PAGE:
"Tunafuta chumba."

Translation:We are dusting the room.

February 21, 2017

15 Comments


https://www.duolingo.com/TseDanylo

I found another strange mnemonic, this time to remember "chumba". I like playing the Sims. What do the sims eat? Pizza! What is the Simlish word for "pizza"? Chumcha! Where do the Sims eat pizza? In their room alone because they have no friends! Chumcha in a room, chumba!

February 21, 2017

https://www.duolingo.com/Nertez

Uuuh... I think the easier (and probably even real origin?) is to remember simple "chamber"? Chamber=room? Just like gari/car, karoti/carrot, sukari/sugar, many Swahili words have this English twist to them.

March 5, 2017

https://www.duolingo.com/AGreatUserName

"Chamber" is a great way to remember it, but its similarity to "chamber" or anything European is completely coincidental. Chumba (room) and nyumba (house) are the same noun root "-umba" (which I guess may be related to the verb root "-umba" meaning "create") with different class prefixes ... something like ni-umba and ki-umba with sound change over time became nyumba and chumba. The KI-VI class is often used for diminutives, so chumba is basically a "small house". Augmentatives ("big") often go in the MA class, so there's:

nyumba = house (N class) (pl same)
chumba = room ("small house", KI-VI class) (pl. vyumba)
jumba = building, mansion, palace ("big house", MA class) (pl. majumba)

The prefixes can double up too.

unyumba = domesticity, marital relations ("house-ness", U class)
kinyumba = household utensil; concubine ("house tool", "house little-one", KI-VI class) (pl. vinyumba)
kichumba = driver's cabin, compartment ("little room", KI-VI class) (plural vichumba)
kijumba = booth, cell, hut, compartment, small house ("very little house", KI-VI class) (plural vijumba)
mchumba = fiancé(e), lover ("room person", M-WA class) (pl wachumba)

Cognates to nyumba are found throughout the Bantu languages, so it's clearly an original Bantu element.

April 10, 2017

https://www.duolingo.com/ngwarai

Thanks for the great explanation. I couldn't have said it better. I just want to add a couple of examples of Bantu languages which have cognates to "nyumba"

Bemba (from Zambia) and Chewa (from Malawi) use the word "nyumba" for house and home. Shona ( from Zimbabwe) uses the word "imba" for house. Incidentally , the word zimbabwe has something to do with "nyumba" . Breaking it down gives zi + mba + bwe with zi (augmentative i.e meaning big), mba meaning house, and finally bwe meaning rock/stone. So Zimbabwe actually means "big house of rocks" , a refence to the Great Zimbabwe ruins found in Masvingo Zimbabwe.

Please also note that -bwe is a cognate to the Swahili -we such that the Swahili "mawe" corresponds to the Shona "mabwe"

May 15, 2017

https://www.duolingo.com/DiegoJaviUnlam

Wonderful! Where did you find all this? Maybe in Google Books? =)

I would like that diminutives and augmentatives be included in the course. I have still read a little bit about it (I mean without a deep attention) because I would like to practice this firstly with some exercises in Duolingo. Asante sana rafiki!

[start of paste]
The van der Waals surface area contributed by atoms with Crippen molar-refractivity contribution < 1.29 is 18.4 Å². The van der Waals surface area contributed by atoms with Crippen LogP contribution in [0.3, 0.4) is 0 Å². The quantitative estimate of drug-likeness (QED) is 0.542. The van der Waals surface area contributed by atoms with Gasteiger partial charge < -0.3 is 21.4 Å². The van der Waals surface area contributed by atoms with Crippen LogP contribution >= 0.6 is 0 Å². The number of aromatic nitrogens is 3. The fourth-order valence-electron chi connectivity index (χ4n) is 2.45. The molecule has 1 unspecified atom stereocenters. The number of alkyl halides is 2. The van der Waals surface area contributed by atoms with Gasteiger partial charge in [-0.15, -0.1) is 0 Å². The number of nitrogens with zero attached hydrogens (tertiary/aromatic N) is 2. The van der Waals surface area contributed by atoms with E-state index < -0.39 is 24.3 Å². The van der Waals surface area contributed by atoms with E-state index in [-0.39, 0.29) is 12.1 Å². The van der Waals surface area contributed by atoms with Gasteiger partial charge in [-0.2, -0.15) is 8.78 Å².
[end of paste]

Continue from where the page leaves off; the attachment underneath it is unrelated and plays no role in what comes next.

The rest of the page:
May 2, 2017

https://www.duolingo.com/AGreatUserName

I can't remember where I first learned about the semantic features of different noun classes - little bits and pieces from all over the place. My brain picks up things here and there to form an understanding of things, but I never remember where it came from, which has its downsides.

In any case, I have a text file of the Kamusi Project dictionary on my computer (copied it from a pdf file) and to find examples, all I had to do was search for "umba (" (the part of speech is in brackets after the headword, so there's always a space and an open bracket after every headword, which is great for finding related nouns with different prefixes and also for finding words that rhyme) and I listed the ones that are obviously related to "house".

May 4, 2017

https://www.duolingo.com/AGreatUserName

Whoah, 52 lingots! Thanks, anonymous person!

May 4, 2017

https://www.duolingo.com/Hampri

Asante! Great input.

April 15, 2017

https://www.duolingo.com/Nertez

Amazing and fascinating, thank you.

April 10, 2017

https://www.duolingo.com/AGreatUserName

Karibu!

April 10, 2017

https://www.duolingo.com/AGreatUserName

By the way, gari is not from English either. It's from Hindi, and the Hindi word is not from English either. https://en.wiktionary.org/wiki/gari#Swahili It's just a coincidence that may help us remember the word a bit quicker, but really, languages have very large vocabularies and it would be really remarkable if there were no coincidental similarities at all. The word for "wet" in Dakota Salish is "nas" ... which sounds exactly like the German word for "wet": "nass". It's not borrowed from German - it's just a coincidence.

August 27, 2017

https://www.duolingo.com/DeLogosarda

I also don't think "sukari" is from English. The word for sugar in Arabic is "sukkar." Arabic didn't take it from English. In this case, it's not a coincidence, the English word for sugar is of Arabic origin (through French, Italian, then Medieval Latin).

December 22, 2017

https://www.duolingo.com/BenConway6

What about 'sweeping'? 'Dusting a room' would imply meticulously wiping every surface, every piece of furniture, ornament, book, etc, in the room. Sweeping is just cleaning the floor with a broom.

July 8, 2018

https://www.duolingo.com/BBazzle

There is a separate word for sweeping, at least on Duolingo. -fagia

May 3, 2019

https://www.duolingo.com/Valerie982058

How can you tell which definition of kufuta is expected. Why is cleaning or sweeping the room wrong?

March 8, 2019
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